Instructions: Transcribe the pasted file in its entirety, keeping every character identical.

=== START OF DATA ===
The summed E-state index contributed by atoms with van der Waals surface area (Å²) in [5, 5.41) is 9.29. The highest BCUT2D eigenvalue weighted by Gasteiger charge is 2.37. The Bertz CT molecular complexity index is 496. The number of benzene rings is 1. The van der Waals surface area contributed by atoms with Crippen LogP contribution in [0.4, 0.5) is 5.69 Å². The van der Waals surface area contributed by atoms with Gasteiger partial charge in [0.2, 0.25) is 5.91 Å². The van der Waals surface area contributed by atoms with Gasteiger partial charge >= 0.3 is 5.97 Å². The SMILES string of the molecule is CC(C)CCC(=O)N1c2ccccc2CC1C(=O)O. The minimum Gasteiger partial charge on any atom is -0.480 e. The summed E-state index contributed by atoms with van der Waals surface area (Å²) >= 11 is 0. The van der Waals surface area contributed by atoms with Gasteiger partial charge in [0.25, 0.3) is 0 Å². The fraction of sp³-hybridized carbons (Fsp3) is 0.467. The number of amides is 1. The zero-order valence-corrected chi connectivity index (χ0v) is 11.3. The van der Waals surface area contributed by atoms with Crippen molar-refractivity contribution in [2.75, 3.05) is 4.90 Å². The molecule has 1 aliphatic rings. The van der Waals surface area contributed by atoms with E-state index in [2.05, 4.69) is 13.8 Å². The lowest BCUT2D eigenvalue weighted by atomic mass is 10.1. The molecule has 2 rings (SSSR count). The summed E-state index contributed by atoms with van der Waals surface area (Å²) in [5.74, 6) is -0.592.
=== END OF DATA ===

The summed E-state index contributed by atoms with van der Waals surface area (Å²) in [5, 5.41) is 9.29. The highest BCUT2D eigenvalue weighted by Gasteiger charge is 2.37. The Bertz CT molecular complexity index is 496. The number of benzene rings is 1. The van der Waals surface area contributed by atoms with Crippen LogP contribution in [0.4, 0.5) is 5.69 Å². The van der Waals surface area contributed by atoms with Gasteiger partial charge in [0.2, 0.25) is 5.91 Å². The van der Waals surface area contributed by atoms with Gasteiger partial charge >= 0.3 is 5.97 Å². The SMILES string of the molecule is CC(C)CCC(=O)N1c2ccccc2CC1C(=O)O. The minimum Gasteiger partial charge on any atom is -0.480 e. The summed E-state index contributed by atoms with van der Waals surface area (Å²) >= 11 is 0. The van der Waals surface area contributed by atoms with Gasteiger partial charge in [0.25, 0.3) is 0 Å². The fraction of sp³-hybridized carbons (Fsp3) is 0.467. The number of amides is 1. The zero-order valence-corrected chi connectivity index (χ0v) is 11.3. The van der Waals surface area contributed by atoms with Crippen molar-refractivity contribution in [2.75, 3.05) is 4.90 Å². The molecule has 1 aliphatic rings. The van der Waals surface area contributed by atoms with E-state index in [2.05, 4.69) is 13.8 Å². The lowest BCUT2D eigenvalue weighted by atomic mass is 10.1. The molecule has 2 rings (SSSR count). The summed E-state index contributed by atoms with van der Waals surface area (Å²) in [5.74, 6) is -0.592.